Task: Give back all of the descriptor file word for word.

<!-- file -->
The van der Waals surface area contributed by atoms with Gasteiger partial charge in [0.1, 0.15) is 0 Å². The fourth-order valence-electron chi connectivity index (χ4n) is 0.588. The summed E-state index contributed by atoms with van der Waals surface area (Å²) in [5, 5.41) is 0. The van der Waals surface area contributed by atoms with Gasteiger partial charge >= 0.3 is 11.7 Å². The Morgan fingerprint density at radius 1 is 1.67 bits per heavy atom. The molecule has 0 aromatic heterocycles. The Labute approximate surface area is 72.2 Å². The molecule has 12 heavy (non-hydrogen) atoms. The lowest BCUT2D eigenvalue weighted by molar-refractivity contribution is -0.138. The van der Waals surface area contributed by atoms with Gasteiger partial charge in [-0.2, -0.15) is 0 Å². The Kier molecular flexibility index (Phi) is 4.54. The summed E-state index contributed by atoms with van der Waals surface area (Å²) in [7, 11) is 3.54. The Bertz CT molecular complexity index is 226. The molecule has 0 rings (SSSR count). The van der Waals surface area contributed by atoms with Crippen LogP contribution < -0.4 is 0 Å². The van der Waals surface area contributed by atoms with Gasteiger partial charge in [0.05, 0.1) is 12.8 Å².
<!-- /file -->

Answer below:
The van der Waals surface area contributed by atoms with Gasteiger partial charge in [0.1, 0.15) is 0 Å². The fourth-order valence-electron chi connectivity index (χ4n) is 0.588. The summed E-state index contributed by atoms with van der Waals surface area (Å²) in [5, 5.41) is 0. The van der Waals surface area contributed by atoms with Gasteiger partial charge >= 0.3 is 11.7 Å². The Morgan fingerprint density at radius 1 is 1.67 bits per heavy atom. The molecule has 0 aromatic heterocycles. The Labute approximate surface area is 72.2 Å². The molecule has 12 heavy (non-hydrogen) atoms. The lowest BCUT2D eigenvalue weighted by molar-refractivity contribution is -0.138. The van der Waals surface area contributed by atoms with Gasteiger partial charge in [-0.2, -0.15) is 0 Å². The Kier molecular flexibility index (Phi) is 4.54. The summed E-state index contributed by atoms with van der Waals surface area (Å²) in [7, 11) is 3.54. The Bertz CT molecular complexity index is 226. The molecule has 0 rings (SSSR count). The van der Waals surface area contributed by atoms with Crippen LogP contribution < -0.4 is 0 Å². The van der Waals surface area contributed by atoms with Gasteiger partial charge in [0.05, 0.1) is 12.8 Å².